“A writer’s forte is his freedom of mind. Litterateur’s role ‘mainly’ is oppositional and anti-establishment. A genuine writer’s voice is the voice of his inner self and truth as he sees it. Most writers who display political badges, in fact, want to make mileage in the name of ideology”, points out Gopi Chand Narang, whom Sahitya Akademi elected Fellow, its highest honour, reserved for ‘the immortals of literature’, along with Ramakanta Rath, a modern Odai poet, on 17 February 2009, under the chairmanship of Sunil Gangopadhyay. Narang, one of the twenty one literary luminaries of the nation, occupies a prominent place among the critics and linguists of Urdu for the impressively wide range of his study and research.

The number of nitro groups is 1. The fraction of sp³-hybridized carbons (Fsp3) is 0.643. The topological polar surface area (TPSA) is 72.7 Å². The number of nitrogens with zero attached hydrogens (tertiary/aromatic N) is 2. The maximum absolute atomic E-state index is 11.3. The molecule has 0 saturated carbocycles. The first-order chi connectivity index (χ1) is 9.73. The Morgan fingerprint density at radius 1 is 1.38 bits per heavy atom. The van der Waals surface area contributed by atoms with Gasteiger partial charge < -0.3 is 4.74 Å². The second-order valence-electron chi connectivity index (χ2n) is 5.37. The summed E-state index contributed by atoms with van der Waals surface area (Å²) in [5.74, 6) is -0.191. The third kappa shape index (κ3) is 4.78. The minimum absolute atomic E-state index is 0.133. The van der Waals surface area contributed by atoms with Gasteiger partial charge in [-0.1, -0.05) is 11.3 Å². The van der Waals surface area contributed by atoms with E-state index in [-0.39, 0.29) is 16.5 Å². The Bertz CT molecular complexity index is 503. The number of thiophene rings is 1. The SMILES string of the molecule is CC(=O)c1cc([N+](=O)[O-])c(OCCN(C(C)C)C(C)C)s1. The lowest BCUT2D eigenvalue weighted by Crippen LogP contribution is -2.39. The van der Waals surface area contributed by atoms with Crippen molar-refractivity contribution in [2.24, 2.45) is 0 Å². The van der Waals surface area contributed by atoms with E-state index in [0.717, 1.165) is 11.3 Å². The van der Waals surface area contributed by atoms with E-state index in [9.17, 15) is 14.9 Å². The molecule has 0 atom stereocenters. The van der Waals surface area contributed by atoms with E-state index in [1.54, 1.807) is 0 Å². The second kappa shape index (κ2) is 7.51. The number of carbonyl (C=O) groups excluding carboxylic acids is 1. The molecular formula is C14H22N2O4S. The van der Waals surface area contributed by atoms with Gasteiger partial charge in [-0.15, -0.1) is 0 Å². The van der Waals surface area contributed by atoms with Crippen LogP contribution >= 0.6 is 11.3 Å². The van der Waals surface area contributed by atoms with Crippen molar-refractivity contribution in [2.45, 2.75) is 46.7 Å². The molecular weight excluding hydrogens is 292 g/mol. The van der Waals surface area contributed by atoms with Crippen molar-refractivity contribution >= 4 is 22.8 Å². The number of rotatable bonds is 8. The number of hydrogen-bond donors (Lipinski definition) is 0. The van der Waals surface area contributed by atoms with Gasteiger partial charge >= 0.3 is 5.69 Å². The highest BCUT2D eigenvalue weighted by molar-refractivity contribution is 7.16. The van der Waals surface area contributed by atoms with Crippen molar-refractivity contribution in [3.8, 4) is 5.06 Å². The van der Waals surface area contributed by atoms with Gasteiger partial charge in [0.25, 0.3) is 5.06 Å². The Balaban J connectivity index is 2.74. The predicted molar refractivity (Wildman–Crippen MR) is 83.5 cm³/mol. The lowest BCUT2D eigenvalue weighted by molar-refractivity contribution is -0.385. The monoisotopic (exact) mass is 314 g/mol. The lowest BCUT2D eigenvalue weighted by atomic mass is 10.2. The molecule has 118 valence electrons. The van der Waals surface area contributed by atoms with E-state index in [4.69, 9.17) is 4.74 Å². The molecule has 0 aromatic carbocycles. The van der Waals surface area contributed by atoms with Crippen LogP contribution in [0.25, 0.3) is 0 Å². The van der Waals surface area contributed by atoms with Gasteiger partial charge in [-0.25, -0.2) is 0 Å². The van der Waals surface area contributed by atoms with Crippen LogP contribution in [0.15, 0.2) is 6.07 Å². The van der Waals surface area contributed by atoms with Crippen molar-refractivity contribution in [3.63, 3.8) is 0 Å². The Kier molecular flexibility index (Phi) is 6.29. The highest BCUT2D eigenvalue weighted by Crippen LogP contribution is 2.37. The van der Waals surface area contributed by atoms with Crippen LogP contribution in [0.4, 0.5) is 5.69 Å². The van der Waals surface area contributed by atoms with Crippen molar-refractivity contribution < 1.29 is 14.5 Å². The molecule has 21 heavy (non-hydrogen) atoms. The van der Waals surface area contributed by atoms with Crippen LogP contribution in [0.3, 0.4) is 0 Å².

One of the outstanding Urdu scholars of India, he was the first in India to apply stylistics and structuralism to literary criticism. Being educated and having taught at a number of esteemed institutions of learning in India and abroad, he has developed a healthy cynicism against those who use Urdu for political gains. Narang has often told to his Pakistani friends “do not politicize a language. Urdu is also one of the national languages of India, and not a natural language of even a single region of Pakistan, from Karachi to Lahore and Peshawar to Quetta”. A Professor of Urdu and a National Fellow, he is a many-sided scholar, writer and literary critic, linguist, academic, theorist, and a guardian as well as entrepreneur of culture.